Surveillance has become a part of everyday life: we are surrounded by surveillance technologies in news media, when we go down the street, in the movies, and even carry them in our own pockets in the form of smartphones. How are we constructing imaginaries of our realities and of ourselves as living in structures of control? What affects, emotions and feelings do we develop in societies of control, and how do we narrate them?
Media, Surveillance and Affect represents a big step in revealing the depth of the entanglement of surveillance technology not only with our everyday lives, but with our imaginaries and affective experiences. Combining insights from affect studies with narratological and visual cultural studies approaches, the case studies in this book focus on how surveillance cameras and surveillance camera images have been used to narrate affective stories of Great Britain. Cases discussed include the memory work surrounding the murder of James Bulger in 1993 and of Lee Rigby in 2011, but also novels and artworks.
With a multidisciplinary approach Media, Surveillance and Affect will appeal to students, scholars and specialists interested in fields such as media and cultural studies, literary studies, cultural sociology and surveillance studies.
INTRODUCTION: Feeling-States Under Surveillance
Media, Surveillance and Affect
Narrating with CCTV Images
1 AFFECTING FRAMES: Factual Narrative in the ‘Zone of Mutual Mass Surveillance’
The News Values of CCTV Narrations
Seeing the Killing of Lee Rigby, 2013
CCTV in Contemporary News Media Events: An Aspect of ‘Deep Mediatization’
2 FORESHADOWS: CCTV and Social Memory
CCTV Images as Media of Memory
Remembering Jamie Bulger in the Bootle Strand, 1993
Mediatized Memory on CCTV: Prosthesis and Projection
3 BEING CAPTURED: Tools of Surveillance as Tools of Fictional Becoming
Twenty-First Century British Fictions of Being Captured
Control and Care: Red Road (2006)
Hindered Agency in What Was Lost (2007)
Becoming Under Surveillant Gazes in Pigeon English (2011)
Twenty-First Century Feeling-States
4 CCTV ART: Playing with Surveillance Actor-Networks
Entanglements in the Video Surveillance Set-Up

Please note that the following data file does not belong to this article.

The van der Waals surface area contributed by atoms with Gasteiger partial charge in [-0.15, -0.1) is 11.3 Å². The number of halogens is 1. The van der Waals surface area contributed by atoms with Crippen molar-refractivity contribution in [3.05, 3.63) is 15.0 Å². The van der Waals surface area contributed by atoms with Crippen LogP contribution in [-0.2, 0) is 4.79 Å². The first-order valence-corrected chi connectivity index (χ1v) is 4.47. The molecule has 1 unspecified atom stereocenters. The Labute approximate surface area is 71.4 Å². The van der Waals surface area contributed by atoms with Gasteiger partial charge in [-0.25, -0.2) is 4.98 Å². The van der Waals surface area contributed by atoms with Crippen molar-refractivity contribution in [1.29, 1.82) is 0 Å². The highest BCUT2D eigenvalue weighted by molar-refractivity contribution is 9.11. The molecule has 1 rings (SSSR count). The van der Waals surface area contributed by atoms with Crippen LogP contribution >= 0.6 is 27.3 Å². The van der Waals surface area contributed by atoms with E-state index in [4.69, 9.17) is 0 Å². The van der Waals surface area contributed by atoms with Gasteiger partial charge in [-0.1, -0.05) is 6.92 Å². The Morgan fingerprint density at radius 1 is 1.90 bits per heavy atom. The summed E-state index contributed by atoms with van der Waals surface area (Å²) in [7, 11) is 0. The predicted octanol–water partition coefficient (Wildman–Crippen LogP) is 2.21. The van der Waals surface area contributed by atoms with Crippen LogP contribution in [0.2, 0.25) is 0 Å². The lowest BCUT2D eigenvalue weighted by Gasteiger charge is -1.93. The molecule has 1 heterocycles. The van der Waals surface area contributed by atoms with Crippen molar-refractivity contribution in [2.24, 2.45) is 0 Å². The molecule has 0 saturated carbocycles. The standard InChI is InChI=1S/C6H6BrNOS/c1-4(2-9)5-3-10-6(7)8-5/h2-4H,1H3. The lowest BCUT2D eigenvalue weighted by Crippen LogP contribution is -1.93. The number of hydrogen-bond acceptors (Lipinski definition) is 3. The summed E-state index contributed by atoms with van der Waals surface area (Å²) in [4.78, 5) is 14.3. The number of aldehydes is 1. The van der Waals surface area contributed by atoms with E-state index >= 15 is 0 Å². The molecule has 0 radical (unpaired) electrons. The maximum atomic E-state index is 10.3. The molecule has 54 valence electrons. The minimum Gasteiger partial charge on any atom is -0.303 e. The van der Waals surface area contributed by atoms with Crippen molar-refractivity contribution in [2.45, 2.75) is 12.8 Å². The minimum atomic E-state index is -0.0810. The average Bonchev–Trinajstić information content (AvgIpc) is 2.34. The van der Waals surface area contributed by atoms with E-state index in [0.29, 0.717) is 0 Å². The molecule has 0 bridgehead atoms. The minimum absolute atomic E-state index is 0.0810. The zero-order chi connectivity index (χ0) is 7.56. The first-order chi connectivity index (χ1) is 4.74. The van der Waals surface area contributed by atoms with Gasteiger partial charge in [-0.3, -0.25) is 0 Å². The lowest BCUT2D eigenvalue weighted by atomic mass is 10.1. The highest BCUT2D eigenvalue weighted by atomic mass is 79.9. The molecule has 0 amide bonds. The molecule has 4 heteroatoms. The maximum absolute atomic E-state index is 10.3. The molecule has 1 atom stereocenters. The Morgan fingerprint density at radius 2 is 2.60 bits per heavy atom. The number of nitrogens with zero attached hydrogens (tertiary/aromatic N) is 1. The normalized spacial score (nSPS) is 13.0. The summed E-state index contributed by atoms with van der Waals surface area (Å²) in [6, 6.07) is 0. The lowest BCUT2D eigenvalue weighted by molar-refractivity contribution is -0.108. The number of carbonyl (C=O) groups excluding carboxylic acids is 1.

Manu Luksch: Faceless (2007)
Jill Magid: Evidence Locker (2004)
Bringing Selves Towards Things
CONCLUSION: Surveillance as an ‘Affective Arrangement’ of Contemporary Lifeworlds
Surveillance and ‘Deep Mediatization’
Surveillance is one of the fundamental sociotechnical processes underpinning the administration, governance and management of the modern world. It shapes how the world is experienced and enacted. The much-hyped growth in computing power and data analytics in public and private life, successive scandals concerning privacy breaches, national security and human rights have vastly increased its popularity as a research topic. The centrality of personal data collection to notions of equality, political participation and the emergence of surveillant authoritarian and post-authoritarian capitalisms, among other things, ensure that its popularity will endure within the scholarly community.
A collection of books focusing on surveillance studies, this series aims to help to overcome some of the disciplinary boundaries that surveillance scholars face by providing an informative and diverse range of books, with a variety of outputs that represent the breadth of discussions currently taking place.
Kirstie Ball is Professor in Management at St Andrews University, UK.
William Webster is Professor of Public Policy and Management at the University of Stirling, UK.
Charles Raab is a Professorial Fellow within the department of Politics and International Relations at the University of Edinburgh, UK.
Pete Fussey is a Professor in the Department of Sociology at University of Essex, UK.
The series editors are directors of the Centre for Research into Information, Surveillance and Privacy (CRISP). CRISP is an interdisciplinary research centre whose work focuses on the political, legal, economic and social dimensions of the surveillance society.